I'm in mid 20s, did arts degree became a teacher, don't like it, what else can I do? Watch

thisistheend
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As the title says, I trained to become a teacher because I was unemployable coming out of an Arts degree with zero work experience or personal competencies. Turned out I didn't really like teaching either and spent 2 years dossing about on supply after I qualified.

I'm trying to find some sort of permanent job in something else but I find I'm just as unemployable as coming out of undergrad. which is why i trained to be a teacher in the first place.

What else can I do? I cant afford to do anything unpaid or go back to university full time.
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Xenon1305
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(Original post by thisistheend)
As the title says, I trained to become a teacher because I was unemployable coming out of an Arts degree with zero work experience or personal competencies. Turned out I didn't really like teaching either and spent 2 years dossing about on supply after I qualified.

I'm trying to find some sort of permanent job in something else but I find I'm just as unemployable as coming out of undergrad. which is why i trained to be a teacher in the first place.

What else can I do? I cant afford to do anything unpaid or go back to university full time.


What about an arts school? You could teach there? What kind of teaching are you doing now?

Or a museum curator?
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thisistheend
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(Original post by Xenon1305)
What about an arts school? You could teach there? What kind of teaching are you doing now?

Or a museum curator?
When I say Arts, I mean a BA. BA Philosophy.

I teach KS3 Maths. Shortage-ish subject, I just don't want to do it full time.
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Xenon1305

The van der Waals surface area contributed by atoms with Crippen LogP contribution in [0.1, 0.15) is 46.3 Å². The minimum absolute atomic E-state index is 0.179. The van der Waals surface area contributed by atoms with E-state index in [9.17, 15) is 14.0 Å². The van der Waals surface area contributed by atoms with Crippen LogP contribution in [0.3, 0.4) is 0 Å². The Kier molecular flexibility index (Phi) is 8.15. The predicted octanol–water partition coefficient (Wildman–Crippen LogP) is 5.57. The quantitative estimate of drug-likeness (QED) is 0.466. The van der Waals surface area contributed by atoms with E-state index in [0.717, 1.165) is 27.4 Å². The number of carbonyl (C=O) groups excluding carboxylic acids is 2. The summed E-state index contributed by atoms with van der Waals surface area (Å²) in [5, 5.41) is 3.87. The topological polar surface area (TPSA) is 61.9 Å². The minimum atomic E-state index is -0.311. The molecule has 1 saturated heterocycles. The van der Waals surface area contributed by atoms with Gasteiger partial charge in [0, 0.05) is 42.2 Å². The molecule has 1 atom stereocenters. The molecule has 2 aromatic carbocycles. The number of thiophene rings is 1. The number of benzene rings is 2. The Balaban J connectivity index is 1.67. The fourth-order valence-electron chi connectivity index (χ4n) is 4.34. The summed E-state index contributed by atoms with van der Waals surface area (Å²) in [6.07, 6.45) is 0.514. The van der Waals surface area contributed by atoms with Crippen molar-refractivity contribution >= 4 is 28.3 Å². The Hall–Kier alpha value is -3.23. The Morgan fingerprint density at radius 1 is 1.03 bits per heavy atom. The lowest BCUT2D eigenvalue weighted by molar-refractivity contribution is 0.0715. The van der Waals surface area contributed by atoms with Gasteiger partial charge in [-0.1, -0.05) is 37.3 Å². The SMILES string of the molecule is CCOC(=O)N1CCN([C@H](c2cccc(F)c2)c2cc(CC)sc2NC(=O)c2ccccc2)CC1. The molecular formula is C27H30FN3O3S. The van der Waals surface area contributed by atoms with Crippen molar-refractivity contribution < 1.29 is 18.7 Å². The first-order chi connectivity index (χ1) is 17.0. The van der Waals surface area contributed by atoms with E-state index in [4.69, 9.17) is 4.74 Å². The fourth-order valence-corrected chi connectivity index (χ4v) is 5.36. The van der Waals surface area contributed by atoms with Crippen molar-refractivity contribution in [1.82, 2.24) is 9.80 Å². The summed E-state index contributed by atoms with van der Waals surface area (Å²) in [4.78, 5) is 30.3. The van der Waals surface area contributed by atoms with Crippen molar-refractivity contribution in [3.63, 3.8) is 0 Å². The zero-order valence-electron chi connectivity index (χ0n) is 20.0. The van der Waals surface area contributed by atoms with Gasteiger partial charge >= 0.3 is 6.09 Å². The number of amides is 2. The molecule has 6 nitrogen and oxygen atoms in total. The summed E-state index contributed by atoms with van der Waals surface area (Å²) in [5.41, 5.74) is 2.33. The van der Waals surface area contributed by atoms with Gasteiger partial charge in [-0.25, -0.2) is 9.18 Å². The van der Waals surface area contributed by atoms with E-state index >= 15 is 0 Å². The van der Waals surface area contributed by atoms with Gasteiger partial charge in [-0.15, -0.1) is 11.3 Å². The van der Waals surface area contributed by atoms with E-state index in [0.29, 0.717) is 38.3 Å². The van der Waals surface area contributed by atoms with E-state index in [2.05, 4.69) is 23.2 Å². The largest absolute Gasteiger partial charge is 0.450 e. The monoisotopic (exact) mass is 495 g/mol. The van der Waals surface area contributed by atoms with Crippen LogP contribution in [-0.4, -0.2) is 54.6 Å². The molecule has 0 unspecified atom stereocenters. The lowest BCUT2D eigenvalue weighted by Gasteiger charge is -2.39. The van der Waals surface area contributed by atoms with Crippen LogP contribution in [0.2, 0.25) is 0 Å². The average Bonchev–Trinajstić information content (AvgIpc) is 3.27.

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(Original post by thisistheend)
When I say Arts, I mean a BA. BA Philosophy.

I teach KS3 Maths. Shortage-ish subject, I just don't want to do it full time.


Right, what did you initially want to do with your degree?
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thisistheend
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(Original post by Xenon1305)
Right, what did you initially want to do with your degree?
I had no idea. I was depressed and I dropped Economics after a year because I didn't think I was like the other happy aspiring students around me. Despite having gotten a 1st in Econ Theory 101.
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kka25
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I've always wanted to do a BA in Philosophy; this is discouraging
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somethingbeautiful
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You're not the first and you certainly won't be the last. It's really hard to do anything with an Arts degree at the moment (anecdotally has been since the recession started). You did the same degree as me, by the way. It's useful for employment isn't it (sarcasm)? I almost went down the PGCE route but as much as I hated min-wage work I knew I would despise teaching. So at least you worked out that you don't enjoy it and it's an avenue you've explored.